Issue date: 10 July 2003

ISSUE DATE: 10/07/03

If you live near an incinerator, are you more likely to get cancer? Is there an increase in birth defects around landfill sites? Researchers at the University of the West of England set out to answer these questions in an article published in ‘Management of Environmental Quality: An International Journal’.

They conclude that, despite the hundreds of studies on the health impacts of different waste management practices, scientists cannot answer these questions with any certainty. But lack of conclusive evidence is not the same as saying that there are no health risks. Decisions about how we as a society manage our waste have to be based on our many competing values and our different ways of managing uncertainty.

The article is based on a report produced by the Unit of Applied Epidemiology, Faculty of Applied Sciences at the University of the West of England on behalf of the South West Public Health Observatory.

The report is a review of the literature and evaluation of the evidence of the health impacts of incineration, composting, land spreading sewage sludge and sewage discharges. A protocol for making judgements about the strength and reliability of the evidence was applied using an algorithm with defined criteria. Possible judgements were "convincing", "probable", "possible" or "insufficient".

Based on the evidence currently available, the review concluded that there was ‘insufficient’ evidence to say that, incineration, landfill, or landspreading sewage sludge were the cause of any adverse health effects. Living near a centralised composing facility was not shown to cause adverse health effects although working within such a facility could ‘possibly’ cause health problems. It is also ‘probable’ that working in sewage treatment plants causes stomach problems and other symptoms. The only clear cut case of cause and effect was that bathing in water which was contaminated by sewage would cause gastrointestinal problems.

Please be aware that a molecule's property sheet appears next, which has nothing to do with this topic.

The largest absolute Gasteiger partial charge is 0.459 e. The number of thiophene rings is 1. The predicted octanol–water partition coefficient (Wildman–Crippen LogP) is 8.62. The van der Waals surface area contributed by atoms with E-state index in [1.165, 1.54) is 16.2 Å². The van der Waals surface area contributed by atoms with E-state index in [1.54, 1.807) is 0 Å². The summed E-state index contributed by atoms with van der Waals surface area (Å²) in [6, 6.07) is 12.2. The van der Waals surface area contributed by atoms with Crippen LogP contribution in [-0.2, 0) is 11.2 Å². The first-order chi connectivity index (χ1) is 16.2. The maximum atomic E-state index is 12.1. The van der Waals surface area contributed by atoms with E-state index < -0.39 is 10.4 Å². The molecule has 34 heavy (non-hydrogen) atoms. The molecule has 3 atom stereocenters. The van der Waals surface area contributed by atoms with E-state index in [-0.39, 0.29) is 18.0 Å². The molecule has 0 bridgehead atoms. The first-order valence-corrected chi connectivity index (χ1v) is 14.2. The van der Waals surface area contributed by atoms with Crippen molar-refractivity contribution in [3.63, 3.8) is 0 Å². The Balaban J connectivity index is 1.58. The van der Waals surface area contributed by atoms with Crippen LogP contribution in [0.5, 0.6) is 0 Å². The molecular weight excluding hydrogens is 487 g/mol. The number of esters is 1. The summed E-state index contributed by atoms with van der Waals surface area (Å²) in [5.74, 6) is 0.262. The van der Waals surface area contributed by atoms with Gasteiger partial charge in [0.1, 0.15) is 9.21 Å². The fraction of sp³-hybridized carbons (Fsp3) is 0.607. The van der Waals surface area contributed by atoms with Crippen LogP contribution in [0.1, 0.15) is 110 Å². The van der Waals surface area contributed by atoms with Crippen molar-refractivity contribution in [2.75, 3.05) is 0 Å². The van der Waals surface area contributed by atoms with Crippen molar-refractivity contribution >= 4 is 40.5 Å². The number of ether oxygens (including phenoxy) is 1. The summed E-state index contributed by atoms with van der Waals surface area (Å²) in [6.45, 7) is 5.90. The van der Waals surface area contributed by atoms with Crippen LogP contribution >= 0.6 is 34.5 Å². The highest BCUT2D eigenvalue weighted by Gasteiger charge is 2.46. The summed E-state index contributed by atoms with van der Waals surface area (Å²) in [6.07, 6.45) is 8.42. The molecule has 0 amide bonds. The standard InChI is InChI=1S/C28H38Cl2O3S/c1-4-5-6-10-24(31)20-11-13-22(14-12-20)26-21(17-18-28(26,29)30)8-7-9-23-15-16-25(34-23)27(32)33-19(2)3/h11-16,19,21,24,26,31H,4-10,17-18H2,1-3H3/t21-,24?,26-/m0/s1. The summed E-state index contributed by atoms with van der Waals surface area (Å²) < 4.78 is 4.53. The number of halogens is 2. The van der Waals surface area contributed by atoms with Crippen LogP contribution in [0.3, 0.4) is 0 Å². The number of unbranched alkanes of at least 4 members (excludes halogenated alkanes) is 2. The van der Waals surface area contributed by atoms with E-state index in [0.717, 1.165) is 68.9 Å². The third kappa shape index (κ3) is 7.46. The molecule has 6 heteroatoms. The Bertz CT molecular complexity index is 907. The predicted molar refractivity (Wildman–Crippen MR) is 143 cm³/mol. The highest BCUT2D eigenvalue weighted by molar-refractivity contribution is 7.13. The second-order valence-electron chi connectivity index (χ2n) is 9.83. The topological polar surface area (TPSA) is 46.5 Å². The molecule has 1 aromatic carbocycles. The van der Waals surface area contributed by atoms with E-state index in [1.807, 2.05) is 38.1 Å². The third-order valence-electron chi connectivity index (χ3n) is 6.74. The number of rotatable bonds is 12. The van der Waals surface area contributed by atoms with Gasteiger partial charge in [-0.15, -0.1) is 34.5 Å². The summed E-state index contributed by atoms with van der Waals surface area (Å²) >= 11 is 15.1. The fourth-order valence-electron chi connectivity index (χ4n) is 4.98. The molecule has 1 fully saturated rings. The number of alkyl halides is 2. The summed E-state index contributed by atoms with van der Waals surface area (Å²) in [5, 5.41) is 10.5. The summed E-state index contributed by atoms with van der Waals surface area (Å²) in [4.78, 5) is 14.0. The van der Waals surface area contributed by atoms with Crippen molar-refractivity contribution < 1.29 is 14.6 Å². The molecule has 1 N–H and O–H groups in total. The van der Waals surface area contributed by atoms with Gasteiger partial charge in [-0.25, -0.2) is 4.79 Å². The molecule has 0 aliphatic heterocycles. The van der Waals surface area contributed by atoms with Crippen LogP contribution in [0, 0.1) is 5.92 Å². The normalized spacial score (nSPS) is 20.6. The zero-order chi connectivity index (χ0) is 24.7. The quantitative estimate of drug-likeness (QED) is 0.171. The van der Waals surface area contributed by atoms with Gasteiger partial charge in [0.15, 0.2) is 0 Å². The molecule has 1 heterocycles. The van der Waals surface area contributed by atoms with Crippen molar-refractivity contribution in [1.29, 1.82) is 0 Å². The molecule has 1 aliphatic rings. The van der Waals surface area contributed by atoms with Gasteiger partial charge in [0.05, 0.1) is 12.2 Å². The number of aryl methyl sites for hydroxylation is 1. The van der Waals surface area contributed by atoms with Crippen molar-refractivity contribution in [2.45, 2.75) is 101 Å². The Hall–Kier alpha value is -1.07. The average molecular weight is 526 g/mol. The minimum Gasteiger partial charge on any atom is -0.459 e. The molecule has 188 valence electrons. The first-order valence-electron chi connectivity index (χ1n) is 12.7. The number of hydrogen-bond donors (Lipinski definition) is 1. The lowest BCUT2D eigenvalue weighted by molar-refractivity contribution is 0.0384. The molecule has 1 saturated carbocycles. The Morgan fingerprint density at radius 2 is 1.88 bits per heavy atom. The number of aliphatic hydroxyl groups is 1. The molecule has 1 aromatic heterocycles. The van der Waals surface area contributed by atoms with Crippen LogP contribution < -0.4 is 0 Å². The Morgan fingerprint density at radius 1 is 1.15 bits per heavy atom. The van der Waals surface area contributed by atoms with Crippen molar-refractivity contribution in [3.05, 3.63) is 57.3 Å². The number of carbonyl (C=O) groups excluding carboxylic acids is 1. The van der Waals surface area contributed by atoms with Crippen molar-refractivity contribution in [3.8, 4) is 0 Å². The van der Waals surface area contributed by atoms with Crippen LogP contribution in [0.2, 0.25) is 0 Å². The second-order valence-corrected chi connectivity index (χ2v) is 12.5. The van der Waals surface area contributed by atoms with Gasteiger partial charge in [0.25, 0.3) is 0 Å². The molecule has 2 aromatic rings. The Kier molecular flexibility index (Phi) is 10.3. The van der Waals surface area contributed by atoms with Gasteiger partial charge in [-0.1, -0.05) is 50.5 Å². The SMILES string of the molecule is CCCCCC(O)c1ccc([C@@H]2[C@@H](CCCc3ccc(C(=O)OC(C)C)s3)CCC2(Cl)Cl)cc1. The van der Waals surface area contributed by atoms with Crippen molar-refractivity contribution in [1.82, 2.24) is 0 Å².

Speaking about this report Lisa Saffron, the author of the report, says, “This review is timely. As a society we produce vast quantities of waste and need to find methods of disposing of it which don’t cause health problems. Our study shows that we need more hypothesis-testing studies to confirm the links shown in the many hypothesis-generating studies that have been published. But to carry out hypothesis-testing studies, we need better scientific methods which accurately assess exposure levels to different substances and we need a better understanding of the effects those substances have. This will help us to make accurate judgements about the best methods to use and where to place them.”


Editor’s notes

The human health impact of waste management practices –A review of the literature and an evaluation of the evidence – by Lisa Saffron, Lorenzo Giusti and Derek Pheby is published in Management of Environmental Quality: An International Journal Vol.14 no 2, 2003 pp 191 – 213.

The article is based on a report prepared for the south West Public Health Obervatory. The full report can be found at:

The Unit of Applied Epidemiology is headed by Dr Dr Derek Pheby BSc MBBS Mphil LLM MFPHM. He is an Epidemiologist specialising in Cancer and Medicine Informatics.

Epidemiology – is the study of patterns of disease in humans using scientific and statistical data.

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